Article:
Studies have shown that erionite may be the most toxic fibrous mineral in existence. In fact, it may be far more carcinogenic (100-800 times) than asbestos. Erionite exposure can occur in many places as it is found throughout the world. It exists in materials used for home construction outside the United States and in gravel in the U.S. When erionite is broken into pieces, it can become airborne. Inhalation of these airborne fibers has been proven to cause mesothelioma, a rare form of cancer.
Gravel containing erionite has been used to pave hundreds of miles of American roadways, most notably in North Dakota. Erionite can also be found in other states throughout the American West, including South Dakota, Wyoming, Utah, New Mexico, Arizona, California and Oregon. If you feel that you or someone you love may have been exposed to dangerous levels of airborne erionite, contact a mesothelioma lawyer today.
Erionite is a brittle, fibrous mineral found in areas where rock and volcanic ash have been exposed to weathering, typically from alkaline water. It is clear or white in color, and clusters of erionite resemble wool or glass.
Similar to the mineral asbestos, erionite can be extremely dangerous when it is disturbed and released into the air. Also, like asbestos fibers, microscopic erionite fibers can be inhaled and enter the lungs. Once inhaled, their size allows them to subvert the lungs’ natural filtration system and lodge in the mesothelium — the protective lining that surrounds vital organs. This, in turn, can lead to a rare form of cancer called mesothelioma. Erionite exposure is most closely associated with mesothelioma of the peritoneum (stomach lining), and the pleura (lining of the lungs). It also appears to be linked to fibrogenic lung disease and lung cancer.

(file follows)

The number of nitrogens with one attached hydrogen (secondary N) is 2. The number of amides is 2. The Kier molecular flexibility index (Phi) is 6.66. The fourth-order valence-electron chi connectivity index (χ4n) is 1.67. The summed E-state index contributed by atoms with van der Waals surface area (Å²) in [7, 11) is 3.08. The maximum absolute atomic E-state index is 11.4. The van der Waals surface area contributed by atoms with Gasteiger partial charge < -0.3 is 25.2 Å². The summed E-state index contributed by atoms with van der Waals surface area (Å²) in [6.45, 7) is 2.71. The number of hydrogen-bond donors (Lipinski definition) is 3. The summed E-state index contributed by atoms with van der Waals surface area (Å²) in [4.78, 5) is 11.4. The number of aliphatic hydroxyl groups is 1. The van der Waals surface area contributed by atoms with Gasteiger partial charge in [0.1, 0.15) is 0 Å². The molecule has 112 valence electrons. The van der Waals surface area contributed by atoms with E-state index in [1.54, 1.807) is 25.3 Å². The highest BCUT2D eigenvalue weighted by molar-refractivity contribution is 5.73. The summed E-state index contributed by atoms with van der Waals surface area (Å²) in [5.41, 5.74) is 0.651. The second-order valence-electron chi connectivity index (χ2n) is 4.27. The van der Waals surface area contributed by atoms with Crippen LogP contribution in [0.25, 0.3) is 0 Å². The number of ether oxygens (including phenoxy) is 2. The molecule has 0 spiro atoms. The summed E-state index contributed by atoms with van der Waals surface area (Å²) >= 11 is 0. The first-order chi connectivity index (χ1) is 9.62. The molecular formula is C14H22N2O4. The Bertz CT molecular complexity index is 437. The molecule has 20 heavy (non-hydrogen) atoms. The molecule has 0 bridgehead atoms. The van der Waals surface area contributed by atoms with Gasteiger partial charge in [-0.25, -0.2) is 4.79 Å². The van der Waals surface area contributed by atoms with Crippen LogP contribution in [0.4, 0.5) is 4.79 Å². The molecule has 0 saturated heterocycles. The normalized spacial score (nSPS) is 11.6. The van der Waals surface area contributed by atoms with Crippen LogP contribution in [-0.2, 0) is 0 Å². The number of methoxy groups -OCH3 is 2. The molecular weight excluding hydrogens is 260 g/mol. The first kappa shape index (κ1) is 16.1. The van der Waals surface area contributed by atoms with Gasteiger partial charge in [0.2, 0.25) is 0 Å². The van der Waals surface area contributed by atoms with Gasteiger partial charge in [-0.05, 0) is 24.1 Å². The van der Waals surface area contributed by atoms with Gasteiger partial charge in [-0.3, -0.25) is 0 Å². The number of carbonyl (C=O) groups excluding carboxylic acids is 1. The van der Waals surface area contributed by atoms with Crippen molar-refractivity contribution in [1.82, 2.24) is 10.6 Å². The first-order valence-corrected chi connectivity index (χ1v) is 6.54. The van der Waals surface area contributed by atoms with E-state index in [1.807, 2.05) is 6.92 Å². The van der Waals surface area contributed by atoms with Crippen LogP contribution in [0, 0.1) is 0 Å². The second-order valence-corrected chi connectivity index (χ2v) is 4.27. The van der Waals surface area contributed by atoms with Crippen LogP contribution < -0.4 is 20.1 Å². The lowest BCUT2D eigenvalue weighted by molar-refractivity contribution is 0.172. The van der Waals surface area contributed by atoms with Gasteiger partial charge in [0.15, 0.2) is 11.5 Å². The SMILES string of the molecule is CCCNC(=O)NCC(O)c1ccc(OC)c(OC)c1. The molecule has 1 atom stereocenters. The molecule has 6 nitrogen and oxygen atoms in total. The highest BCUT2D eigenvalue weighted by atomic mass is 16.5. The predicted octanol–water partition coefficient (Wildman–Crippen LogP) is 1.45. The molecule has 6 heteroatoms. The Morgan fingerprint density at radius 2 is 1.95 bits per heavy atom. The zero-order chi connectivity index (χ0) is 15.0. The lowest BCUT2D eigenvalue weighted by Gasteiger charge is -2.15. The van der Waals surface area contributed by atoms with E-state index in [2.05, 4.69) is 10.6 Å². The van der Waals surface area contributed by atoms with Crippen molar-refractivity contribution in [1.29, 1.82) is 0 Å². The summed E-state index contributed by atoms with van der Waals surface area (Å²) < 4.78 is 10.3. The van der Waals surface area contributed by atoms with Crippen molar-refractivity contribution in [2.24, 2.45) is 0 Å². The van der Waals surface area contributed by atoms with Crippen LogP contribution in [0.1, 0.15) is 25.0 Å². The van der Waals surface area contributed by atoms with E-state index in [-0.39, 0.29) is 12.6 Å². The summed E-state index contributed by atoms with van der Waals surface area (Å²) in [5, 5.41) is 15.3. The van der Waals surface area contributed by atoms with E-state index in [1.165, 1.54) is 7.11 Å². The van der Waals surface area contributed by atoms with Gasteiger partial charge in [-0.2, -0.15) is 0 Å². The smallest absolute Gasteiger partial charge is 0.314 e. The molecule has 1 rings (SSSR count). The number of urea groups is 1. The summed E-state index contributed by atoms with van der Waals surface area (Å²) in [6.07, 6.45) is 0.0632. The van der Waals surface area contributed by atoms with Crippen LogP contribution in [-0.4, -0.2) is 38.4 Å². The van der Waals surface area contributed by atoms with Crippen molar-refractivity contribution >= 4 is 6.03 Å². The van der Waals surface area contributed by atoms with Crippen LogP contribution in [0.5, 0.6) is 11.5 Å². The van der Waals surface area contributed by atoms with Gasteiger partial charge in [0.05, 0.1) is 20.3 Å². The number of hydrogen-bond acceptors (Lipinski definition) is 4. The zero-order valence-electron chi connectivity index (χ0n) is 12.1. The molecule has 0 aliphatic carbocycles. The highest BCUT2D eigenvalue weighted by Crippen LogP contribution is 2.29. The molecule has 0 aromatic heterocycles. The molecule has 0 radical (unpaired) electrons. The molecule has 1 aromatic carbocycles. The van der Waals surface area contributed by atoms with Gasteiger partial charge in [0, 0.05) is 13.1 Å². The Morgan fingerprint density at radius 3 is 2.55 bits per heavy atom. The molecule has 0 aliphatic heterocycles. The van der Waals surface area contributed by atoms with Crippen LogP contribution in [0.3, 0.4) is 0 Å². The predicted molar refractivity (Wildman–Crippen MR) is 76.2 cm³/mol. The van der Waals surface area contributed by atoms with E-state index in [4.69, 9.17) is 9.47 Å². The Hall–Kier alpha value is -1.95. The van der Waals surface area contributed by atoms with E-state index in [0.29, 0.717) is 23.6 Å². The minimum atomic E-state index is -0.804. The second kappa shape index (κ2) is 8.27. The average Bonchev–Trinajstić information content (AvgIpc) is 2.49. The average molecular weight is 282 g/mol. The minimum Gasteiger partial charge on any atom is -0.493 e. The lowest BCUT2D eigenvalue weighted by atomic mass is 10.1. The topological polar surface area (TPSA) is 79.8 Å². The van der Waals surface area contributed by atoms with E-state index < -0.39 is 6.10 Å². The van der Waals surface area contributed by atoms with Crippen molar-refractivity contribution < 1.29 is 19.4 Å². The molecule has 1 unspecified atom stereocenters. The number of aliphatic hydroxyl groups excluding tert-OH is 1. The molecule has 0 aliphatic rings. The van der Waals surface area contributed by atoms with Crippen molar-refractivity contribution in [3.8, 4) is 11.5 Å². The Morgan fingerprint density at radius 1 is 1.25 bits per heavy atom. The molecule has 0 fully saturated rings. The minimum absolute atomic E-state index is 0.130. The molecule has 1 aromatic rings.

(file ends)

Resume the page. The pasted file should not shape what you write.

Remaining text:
Erionite is not regulated by the U.S. Environmental Protection Agency (EPA) despite the fact that it shares many properties with asbestos and poses similar dangers.
Prior to the 1970s, asbestos exposure was the only known cause of mesothelioma.
Then, in a devastating turn of events, villagers in the famed Cappadocia region of Central Anatolia, Turkey, began to develop mesothelioma in droves. In the villages of Karain, Boyal, Sarihidir and Tuzkov, mesothelioma was responsible for as many as 50 percent of deaths. An investigation found that the villagers’ homes had been constructed with soil rich in erionite.